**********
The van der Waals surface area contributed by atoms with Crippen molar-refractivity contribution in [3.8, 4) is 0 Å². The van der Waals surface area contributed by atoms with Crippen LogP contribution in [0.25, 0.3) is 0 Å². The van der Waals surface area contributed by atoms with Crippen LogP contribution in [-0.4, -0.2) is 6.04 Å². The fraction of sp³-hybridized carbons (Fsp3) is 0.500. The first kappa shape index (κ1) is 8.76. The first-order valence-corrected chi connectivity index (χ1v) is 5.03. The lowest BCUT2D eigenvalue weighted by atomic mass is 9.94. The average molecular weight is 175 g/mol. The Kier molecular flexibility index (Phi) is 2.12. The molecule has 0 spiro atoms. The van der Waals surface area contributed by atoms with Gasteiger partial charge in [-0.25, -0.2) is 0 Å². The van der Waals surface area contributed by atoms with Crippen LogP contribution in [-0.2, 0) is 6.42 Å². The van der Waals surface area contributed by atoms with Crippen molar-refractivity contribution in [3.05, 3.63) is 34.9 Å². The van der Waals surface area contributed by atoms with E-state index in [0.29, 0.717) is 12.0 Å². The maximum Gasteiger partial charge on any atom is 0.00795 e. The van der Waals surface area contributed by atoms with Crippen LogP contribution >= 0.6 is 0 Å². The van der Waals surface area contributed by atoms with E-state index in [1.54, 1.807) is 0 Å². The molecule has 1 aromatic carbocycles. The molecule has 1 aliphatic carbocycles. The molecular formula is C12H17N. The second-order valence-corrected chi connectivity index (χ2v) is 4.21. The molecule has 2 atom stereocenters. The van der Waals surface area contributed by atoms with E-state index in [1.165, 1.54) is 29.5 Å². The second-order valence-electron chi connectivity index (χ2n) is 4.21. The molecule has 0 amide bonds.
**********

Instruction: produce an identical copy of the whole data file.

The van der Waals surface area contributed by atoms with Crippen molar-refractivity contribution in [3.8, 4) is 0 Å². The van der Waals surface area contributed by atoms with Crippen LogP contribution in [0.25, 0.3) is 0 Å². The van der Waals surface area contributed by atoms with Crippen LogP contribution in [-0.4, -0.2) is 6.04 Å². The fraction of sp³-hybridized carbons (Fsp3) is 0.500. The first kappa shape index (κ1) is 8.76. The first-order valence-corrected chi connectivity index (χ1v) is 5.03. The lowest BCUT2D eigenvalue weighted by atomic mass is 9.94. The average molecular weight is 175 g/mol. The Kier molecular flexibility index (Phi) is 2.12. The molecule has 0 spiro atoms. The van der Waals surface area contributed by atoms with Gasteiger partial charge in [-0.25, -0.2) is 0 Å². The van der Waals surface area contributed by atoms with Crippen LogP contribution in [-0.2, 0) is 6.42 Å². The van der Waals surface area contributed by atoms with Crippen molar-refractivity contribution in [3.05, 3.63) is 34.9 Å². The van der Waals surface area contributed by atoms with E-state index in [0.29, 0.717) is 12.0 Å². The maximum Gasteiger partial charge on any atom is 0.00795 e. The van der Waals surface area contributed by atoms with Crippen LogP contribution >= 0.6 is 0 Å². The van der Waals surface area contributed by atoms with E-state index in [1.54, 1.807) is 0 Å². The molecule has 1 aromatic carbocycles. The molecule has 1 aliphatic carbocycles. The molecular formula is C12H17N. The second-order valence-corrected chi connectivity index (χ2v) is 4.21. The molecule has 2 atom stereocenters. The van der Waals surface area contributed by atoms with E-state index in [1.165, 1.54) is 29.5 Å². The second-order valence-electron chi connectivity index (χ2n) is 4.21. The molecule has 0 amide bonds.